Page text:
Why is the U.K. thinking of anti-caste law?
Why a caste discrimination law?
In June 2009, the first World Conference on Untouchability took place in London. Delegates from across the world gathered to consider how to tackle pervasive and protracted discrimination based on caste or descent. The conference resulted in an ambitious statement aimed at strengthening grassroots movements aimed at eradicating such discrimination and trying to make national legislation more robust. The move, and subsequent testimonies of those who had suffered, caught the eye of U.K. legislators and the House of Lords, in particular, which was already debating issues around equality as the government sought to streamline and simplify Britain’s legislation on equality into one act of Parliament.

Thanks to the efforts of a number of members of the House of Lords, including Lord Meghnad Desai, the government was forced to agree to amend the Equality Act. “A Minister of the Crown must by order amend this section so as to provide for caste to be an aspect of race,” reads Section 9 of the Act.

So why the delay?
The government allowed for further research, and this has proved the decisive factor since. It has taken till 2017 for the government to begin a consultation, despite urgings from the U.N. High Commissioner on Human Rights for it to implement the legislation as soon as possible. The government said while there was “no place” for any form of prejudice and discrimination based on a person’s origins, it wanted to be careful “not to create or entrench any notion of caste consciousness or caste-based practices into British society, which may prove counterproductive or divisive.” A 2014 employment tribunal ruling concluded that caste discrimination could be found unlawful under current law. The government wants to determine whether caste law or legislation is the way ahead.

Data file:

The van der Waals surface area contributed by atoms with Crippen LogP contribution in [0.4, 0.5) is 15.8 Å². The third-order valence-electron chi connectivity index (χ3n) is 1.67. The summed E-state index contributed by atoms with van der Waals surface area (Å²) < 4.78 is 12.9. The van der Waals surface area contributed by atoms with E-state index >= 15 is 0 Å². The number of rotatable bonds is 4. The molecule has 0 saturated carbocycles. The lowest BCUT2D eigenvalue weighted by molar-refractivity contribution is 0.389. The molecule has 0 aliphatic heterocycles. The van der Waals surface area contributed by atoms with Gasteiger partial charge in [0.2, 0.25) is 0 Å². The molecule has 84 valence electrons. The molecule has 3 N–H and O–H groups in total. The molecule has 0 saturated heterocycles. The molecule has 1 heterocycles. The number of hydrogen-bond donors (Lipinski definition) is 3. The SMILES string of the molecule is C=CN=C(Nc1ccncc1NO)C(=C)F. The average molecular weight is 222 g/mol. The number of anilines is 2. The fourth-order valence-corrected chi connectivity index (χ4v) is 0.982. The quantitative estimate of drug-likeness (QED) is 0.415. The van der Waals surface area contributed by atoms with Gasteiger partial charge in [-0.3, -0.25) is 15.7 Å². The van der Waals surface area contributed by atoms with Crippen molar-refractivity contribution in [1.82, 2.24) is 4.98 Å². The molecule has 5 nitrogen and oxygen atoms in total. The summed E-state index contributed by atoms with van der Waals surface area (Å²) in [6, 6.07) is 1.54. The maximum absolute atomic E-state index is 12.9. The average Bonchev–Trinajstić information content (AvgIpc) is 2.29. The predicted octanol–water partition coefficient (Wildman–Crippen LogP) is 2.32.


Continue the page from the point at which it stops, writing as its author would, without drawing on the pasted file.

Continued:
Who are the main players?
It has proved a highly divisive issue for Britain’s substantial Indian community — covering not just the Hindu communities but Sikh, Christian and other groups too. Those in favour of the legislation, such as Caste Watch UK, the Dalit Solidarity Network and the National Secular Society, are deeply sceptical of the government, believing that a 2010 study commissioned by the government already provided the necessary proof of caste discrimination. They believe bringing in the legislation would not only impact the substantial numbers of people — whose testimony they have heard — who had faced either discrimination or abuse in their schools, work places and beyond (the legislation, however, does not cover the private sphere) but will also help rid the South Asian community of prejudice more widely in the longer term.

(Follow The Hindu Portal on Facebook; and Twitter @Spiritualvoices)

Why are Hindus against it?
Those opposing the legislation, such as the National Council of Hindu Temples and the Hindu Forum of Britain, argue that caste isn’t an entrenched part of Indian society but a product of colonialism and any move to recognise it in legislation would entrench divisions, and deepen prejudice towards Indian communities. It would also lead to unnecessary interference and a bureaucratic nightmare, they argue.

What do the political parties say?
So emotive is the issue that the political parties by and large avoided it at the recent general election. Labour leader Jeremy Corbyn was previously the chair of the Dalit Solidarity Network but the party didn’t include mention of caste discrimination in its election manifesto (one Hindu group was embroiled in controversy after attempting to persuade the Indian community to vote against Labour during the 2015 election based on this issue). Only the Liberal Democrats have committed to introducing the legislation, though it had opposed it earlier.

Where do things head from here?
The consultation runs until September, with both camps making a concerted attempt to engage communities across the country in a highly-technical online consultation. While there are fears the consultation and attempts to push the legislation through could get lost in all the Brexit-related political debate, campaigners for it are determined to continue chasing the government, with some prepared to take it to court if need be.

___The Hindu

Post A Comment:

0 comments so far,add yours

Have something to add to this story? Share it in the comments. By Writing Your Comments with Registered User - includes OpenID